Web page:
In the beginning, peaches grew on trees. Now the peaches were ripe and ready, but they would not be fresh forever, and the smell of peaches at the farmers market wafted over me.
And I said, "Let me take them home, fifteen pounds of them," and take them home I did. I saw that the peaches were good, and I separated the peaches from the peels. I called the peaches "tasty" and the peels "fuzzy." And there was dipping of peaches into boiling water then cold water as the peaches were skinned--the first step.
And I said, "Let the peaches be separated from the pits." So I took a knife and carved the flesh from the pits and was thankful these were freestone peaches. And they were separated. I called the flesh "halves." And there was a bowl of halves and a pile of pits--the second step.
And I said, "Let the little one entertain himself." And it was so. The little one called the toaster "fun" and the bag of chips "tasty." And I saw that it was good.
Then I said, "Let the peaches be heated in an apple juice syrup, and when I run out of that a sugar syrup will do." And it was so. The peaches heated a single layer at a time, according to the directions. And I saw that it was good. There was heat and there was a ladle--the third step.
And I said, "Let the peaches go in the jars--the book says fifteen pounds should make five quarts." But it turns out I filled up seven more pints. I made two layers in my canning pot--one layer of quart jars and one layer of pint jars. I filled the pot with water. I set the jars in the pot as I filled them. And I saw that it was full. There was an an empty bowl where the peaches used to be and a full pot--the fourth step.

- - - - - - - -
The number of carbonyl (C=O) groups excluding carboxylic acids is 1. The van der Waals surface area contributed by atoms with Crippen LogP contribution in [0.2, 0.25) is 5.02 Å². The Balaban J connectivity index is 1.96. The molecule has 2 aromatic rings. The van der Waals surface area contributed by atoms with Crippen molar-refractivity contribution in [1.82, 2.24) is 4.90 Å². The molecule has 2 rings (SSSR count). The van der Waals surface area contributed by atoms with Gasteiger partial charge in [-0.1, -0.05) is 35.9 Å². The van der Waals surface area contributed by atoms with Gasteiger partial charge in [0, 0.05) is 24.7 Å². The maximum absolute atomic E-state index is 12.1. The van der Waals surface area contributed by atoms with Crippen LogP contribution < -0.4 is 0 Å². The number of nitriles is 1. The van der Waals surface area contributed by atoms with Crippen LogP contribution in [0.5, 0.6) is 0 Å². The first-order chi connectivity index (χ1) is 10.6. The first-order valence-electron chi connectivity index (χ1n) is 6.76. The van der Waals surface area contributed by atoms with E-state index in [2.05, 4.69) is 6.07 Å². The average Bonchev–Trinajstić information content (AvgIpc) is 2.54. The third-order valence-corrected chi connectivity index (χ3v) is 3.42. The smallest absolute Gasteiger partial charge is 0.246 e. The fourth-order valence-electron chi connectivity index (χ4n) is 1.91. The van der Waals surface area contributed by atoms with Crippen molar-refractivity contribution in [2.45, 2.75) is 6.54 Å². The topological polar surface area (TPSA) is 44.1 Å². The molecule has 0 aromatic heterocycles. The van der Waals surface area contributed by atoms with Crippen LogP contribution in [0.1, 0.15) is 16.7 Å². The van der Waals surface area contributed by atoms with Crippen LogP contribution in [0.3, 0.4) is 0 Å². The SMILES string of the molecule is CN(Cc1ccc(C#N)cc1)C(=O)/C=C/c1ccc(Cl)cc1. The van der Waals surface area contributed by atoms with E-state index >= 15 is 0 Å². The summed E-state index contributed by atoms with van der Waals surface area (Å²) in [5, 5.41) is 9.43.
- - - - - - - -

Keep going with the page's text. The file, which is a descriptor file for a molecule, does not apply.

And I said, "Let the pot teem with water, bubbling over and onto the stove." So I cranked up the heat and put on the lid and tried to keep the fire from going out. The flame raged, according to its strength, and the water boiled and bubbled, according to its strength. And I saw the flame go out and panicked. I said to myself, "Maybe I should move the pot to a different burner and mop up the water so I don't fill the house with gas and blow us all up." And I slid the pot over and turned up the heat--the fifth step.
And the little one demanded, "I'm bored, according to my kind! Let me into the baking cupboard to play." And it was so. The little one took out the blender and put it together, according to its parts, and emptied out the muffin tins and cake pans according to his desires. He pulled everything out that was interesting to play with.
Then I said, "At least you are out of my way."
And the little one was a busy as his mommy, just like his mom he kept himself occupied.
I looked at him and said to him, "Have fun and keep out of my hair; make sure you don't burn yourself on the pot. Glad there's nothing sharp in there." And it was so.
And when the timer beeped, I saw all that I had made, and it looked very good. And I took the jars out of the pot and placed them on the counter--the sixth step.
Thus the five quarts and seven pints were completed in all their vast array.
I had completed all the canning I desired; but the seventh step was to tidy the kitchen. Oh well.